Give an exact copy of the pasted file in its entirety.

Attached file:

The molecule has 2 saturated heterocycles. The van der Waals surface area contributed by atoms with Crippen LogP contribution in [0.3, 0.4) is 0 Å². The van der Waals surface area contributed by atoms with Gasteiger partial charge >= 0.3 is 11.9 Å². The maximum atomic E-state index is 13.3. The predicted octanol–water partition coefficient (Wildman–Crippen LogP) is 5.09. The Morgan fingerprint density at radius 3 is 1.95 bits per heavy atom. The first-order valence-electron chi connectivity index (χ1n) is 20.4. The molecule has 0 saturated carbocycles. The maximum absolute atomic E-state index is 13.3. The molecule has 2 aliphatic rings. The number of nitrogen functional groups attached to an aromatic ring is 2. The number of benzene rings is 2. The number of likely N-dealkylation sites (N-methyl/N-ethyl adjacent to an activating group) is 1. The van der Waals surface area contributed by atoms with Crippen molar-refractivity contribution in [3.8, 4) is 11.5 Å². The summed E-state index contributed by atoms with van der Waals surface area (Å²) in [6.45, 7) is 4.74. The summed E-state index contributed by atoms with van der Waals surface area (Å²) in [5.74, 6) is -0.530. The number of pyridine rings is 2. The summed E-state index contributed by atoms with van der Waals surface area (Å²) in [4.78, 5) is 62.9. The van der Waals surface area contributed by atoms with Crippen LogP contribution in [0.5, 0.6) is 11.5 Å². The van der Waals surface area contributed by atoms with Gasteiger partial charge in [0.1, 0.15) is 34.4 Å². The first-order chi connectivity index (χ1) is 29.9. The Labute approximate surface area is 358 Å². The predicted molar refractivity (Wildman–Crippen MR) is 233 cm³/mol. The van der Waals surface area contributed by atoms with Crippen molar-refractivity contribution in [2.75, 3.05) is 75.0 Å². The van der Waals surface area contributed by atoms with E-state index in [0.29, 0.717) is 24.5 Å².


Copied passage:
The molecule has 2 saturated heterocycles. The van der Waals surface area contributed by atoms with Crippen LogP contribution in [0.3, 0.4) is 0 Å². The van der Waals surface area contributed by atoms with Gasteiger partial charge >= 0.3 is 11.9 Å². The maximum atomic E-state index is 13.3. The predicted octanol–water partition coefficient (Wildman–Crippen LogP) is 5.09. The Morgan fingerprint density at radius 3 is 1.95 bits per heavy atom. The first-order valence-electron chi connectivity index (χ1n) is 20.4. The molecule has 0 saturated carbocycles. The maximum absolute atomic E-state index is 13.3. The molecule has 2 aliphatic rings. The number of nitrogen functional groups attached to an aromatic ring is 2. The number of benzene rings is 2. The number of likely N-dealkylation sites (N-methyl/N-ethyl adjacent to an activating group) is 1. The van der Waals surface area contributed by atoms with Crippen molar-refractivity contribution in [3.8, 4) is 11.5 Å². The summed E-state index contributed by atoms with van der Waals surface area (Å²) in [6.45, 7) is 4.74. The summed E-state index contributed by atoms with van der Waals surface area (Å²) in [5.74, 6) is -0.530. The number of pyridine rings is 2. The summed E-state index contributed by atoms with van der Waals surface area (Å²) in [4.78, 5) is 62.9. The van der Waals surface area contributed by atoms with Crippen LogP contribution in [0.5, 0.6) is 11.5 Å². The van der Waals surface area contributed by atoms with Gasteiger partial charge in [0.1, 0.15) is 34.4 Å². The first-order chi connectivity index (χ1) is 29.9. The Labute approximate surface area is 358 Å². The predicted molar refractivity (Wildman–Crippen MR) is 233 cm³/mol. The van der Waals surface area contributed by atoms with Crippen molar-refractivity contribution in [2.75, 3.05) is 75.0 Å². The van der Waals surface area contributed by atoms with E-state index in [0.29, 0.717) is 24.5 Å².